Wednesday, 13 June 2012

Reports and Pictures

I've started a report and pictures page for the Transit of Venus 2012. So far I've received images from the Caribbean, Polynesia, USA, Europe, and Australia. This transit was widely observed from all corners of the Earth.

From our own vantage in Polynesia, it was interesting to also observe the reaction of various people. The kids that stopped by our observing site out of simple curiosity seemed to know very little about what was happening. They kept asking if an eclipse was taking place. I am not certain of this, but I believe that the term "transit" as applied in astronomy is not a direct translation to French. Perhaps the term eclipse is used instead making the questions they asked more reasonable. When the name Captain Cook was mentioned by the translator everyone understood what was going on and they went to get more friends to look through the scopes. Whether the connection was clearly made or not, I will never know.
Stage on the Paul Gauguin, a very nice presentation platform

Our fellow cruise passengers were a varied lot. I did a pre Transit of Venus presentation on board sharing information about the when, where, and how of the event. Some knew nothing about the upcoming event and were pleased to learn more. Some knew about it in detail and were on the cruise for the purpose of seeing the transit from French Polynesia.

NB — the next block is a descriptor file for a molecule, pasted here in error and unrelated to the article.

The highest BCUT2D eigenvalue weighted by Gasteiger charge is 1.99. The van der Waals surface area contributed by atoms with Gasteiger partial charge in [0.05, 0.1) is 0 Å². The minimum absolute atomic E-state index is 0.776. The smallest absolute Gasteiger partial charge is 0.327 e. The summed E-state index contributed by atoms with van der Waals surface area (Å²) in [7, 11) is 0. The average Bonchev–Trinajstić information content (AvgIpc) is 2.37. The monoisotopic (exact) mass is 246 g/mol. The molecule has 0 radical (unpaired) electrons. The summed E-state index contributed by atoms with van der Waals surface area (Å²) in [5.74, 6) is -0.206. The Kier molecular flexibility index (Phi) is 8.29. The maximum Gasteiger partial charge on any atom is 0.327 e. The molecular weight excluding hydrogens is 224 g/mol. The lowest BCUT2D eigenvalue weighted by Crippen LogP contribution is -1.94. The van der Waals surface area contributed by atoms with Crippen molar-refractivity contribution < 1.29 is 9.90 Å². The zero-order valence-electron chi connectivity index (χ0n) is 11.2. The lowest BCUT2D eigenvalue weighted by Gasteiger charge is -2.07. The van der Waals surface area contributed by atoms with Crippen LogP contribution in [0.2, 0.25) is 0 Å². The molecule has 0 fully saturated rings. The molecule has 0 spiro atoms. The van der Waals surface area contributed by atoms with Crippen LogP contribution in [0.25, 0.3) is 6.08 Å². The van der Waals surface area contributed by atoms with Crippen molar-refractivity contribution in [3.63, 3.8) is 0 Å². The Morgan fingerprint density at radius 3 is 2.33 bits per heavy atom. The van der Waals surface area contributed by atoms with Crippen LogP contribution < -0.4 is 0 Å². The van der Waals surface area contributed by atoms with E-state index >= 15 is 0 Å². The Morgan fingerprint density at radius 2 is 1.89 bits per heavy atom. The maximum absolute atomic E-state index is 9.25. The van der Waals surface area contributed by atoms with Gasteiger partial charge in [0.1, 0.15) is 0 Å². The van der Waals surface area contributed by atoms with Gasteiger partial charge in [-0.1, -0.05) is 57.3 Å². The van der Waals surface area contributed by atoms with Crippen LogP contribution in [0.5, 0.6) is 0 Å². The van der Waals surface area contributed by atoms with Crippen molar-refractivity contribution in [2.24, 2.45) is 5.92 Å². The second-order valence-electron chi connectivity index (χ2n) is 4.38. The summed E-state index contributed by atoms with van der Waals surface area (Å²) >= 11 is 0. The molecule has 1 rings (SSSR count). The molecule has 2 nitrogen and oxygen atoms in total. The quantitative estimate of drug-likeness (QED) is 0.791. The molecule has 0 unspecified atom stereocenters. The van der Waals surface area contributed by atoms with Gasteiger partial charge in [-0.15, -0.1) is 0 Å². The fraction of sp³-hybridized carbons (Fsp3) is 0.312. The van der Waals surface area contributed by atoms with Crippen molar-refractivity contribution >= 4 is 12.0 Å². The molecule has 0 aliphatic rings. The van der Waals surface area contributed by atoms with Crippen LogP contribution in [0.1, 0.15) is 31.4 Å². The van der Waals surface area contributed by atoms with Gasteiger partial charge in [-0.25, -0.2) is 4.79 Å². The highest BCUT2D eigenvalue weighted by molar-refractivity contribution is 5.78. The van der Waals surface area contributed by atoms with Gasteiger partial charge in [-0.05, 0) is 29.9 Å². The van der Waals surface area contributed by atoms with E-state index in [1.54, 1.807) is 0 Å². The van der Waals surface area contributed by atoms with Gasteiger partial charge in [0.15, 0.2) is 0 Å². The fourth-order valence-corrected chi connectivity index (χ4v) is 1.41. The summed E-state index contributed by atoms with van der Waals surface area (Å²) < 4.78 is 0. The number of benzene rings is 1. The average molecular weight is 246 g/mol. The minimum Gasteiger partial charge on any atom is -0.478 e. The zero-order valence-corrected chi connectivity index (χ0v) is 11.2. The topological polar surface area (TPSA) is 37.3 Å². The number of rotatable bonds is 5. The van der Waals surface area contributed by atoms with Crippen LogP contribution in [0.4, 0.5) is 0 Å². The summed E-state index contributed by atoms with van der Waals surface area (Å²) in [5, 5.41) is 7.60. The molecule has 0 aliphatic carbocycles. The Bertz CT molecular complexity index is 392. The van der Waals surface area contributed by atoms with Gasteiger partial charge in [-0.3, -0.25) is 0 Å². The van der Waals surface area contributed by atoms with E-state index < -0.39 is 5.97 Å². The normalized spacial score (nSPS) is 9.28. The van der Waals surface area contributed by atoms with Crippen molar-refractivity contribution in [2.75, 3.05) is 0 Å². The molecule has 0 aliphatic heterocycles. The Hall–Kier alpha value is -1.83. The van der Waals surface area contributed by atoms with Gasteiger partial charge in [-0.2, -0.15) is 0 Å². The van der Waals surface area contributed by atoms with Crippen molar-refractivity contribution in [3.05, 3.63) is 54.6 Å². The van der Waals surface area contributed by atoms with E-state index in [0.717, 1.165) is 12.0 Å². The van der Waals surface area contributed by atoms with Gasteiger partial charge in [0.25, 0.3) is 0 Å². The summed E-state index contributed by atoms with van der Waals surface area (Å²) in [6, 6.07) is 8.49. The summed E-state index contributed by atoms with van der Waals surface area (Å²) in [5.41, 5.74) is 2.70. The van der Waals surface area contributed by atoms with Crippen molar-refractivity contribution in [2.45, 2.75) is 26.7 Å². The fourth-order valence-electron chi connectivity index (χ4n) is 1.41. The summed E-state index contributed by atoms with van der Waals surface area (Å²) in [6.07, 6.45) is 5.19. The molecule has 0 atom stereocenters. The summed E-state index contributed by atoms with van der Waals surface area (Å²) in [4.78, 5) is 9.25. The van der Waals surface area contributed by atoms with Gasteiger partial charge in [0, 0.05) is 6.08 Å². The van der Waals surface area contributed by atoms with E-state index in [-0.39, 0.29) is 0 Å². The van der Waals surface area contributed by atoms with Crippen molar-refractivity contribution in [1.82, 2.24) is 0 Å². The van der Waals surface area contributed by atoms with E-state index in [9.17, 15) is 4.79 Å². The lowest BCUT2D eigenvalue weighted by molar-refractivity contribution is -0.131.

What I found interesting as an eclipse chaser who has been on numerous cruises for eclipses was the lack of equipment brought along to photograph or observe the Transit of Venus. Other than Denise and myself (we brought a long focal length camera, hydrogen alpha telescope, and solar filters) no other cruise passengers were equipped. Fortunately, the telescopes on board the Paul Gauguin cruise ship were up to the task. The 10" had a full aperture solar filter producing very pleasing views of the solar disk replete with sunspots and the circular disk of Venus.

Captain Zupan inspects the telescopes during the transit

The 12" was put to task by projecting views of the transit. This turned out to be the most popular method by which most saw the event take place. We were able to watch ingress as a group and that was fun when it started exactly as predicted.

Josh Smith (Safety Officer) holds up the screen as the transit begins



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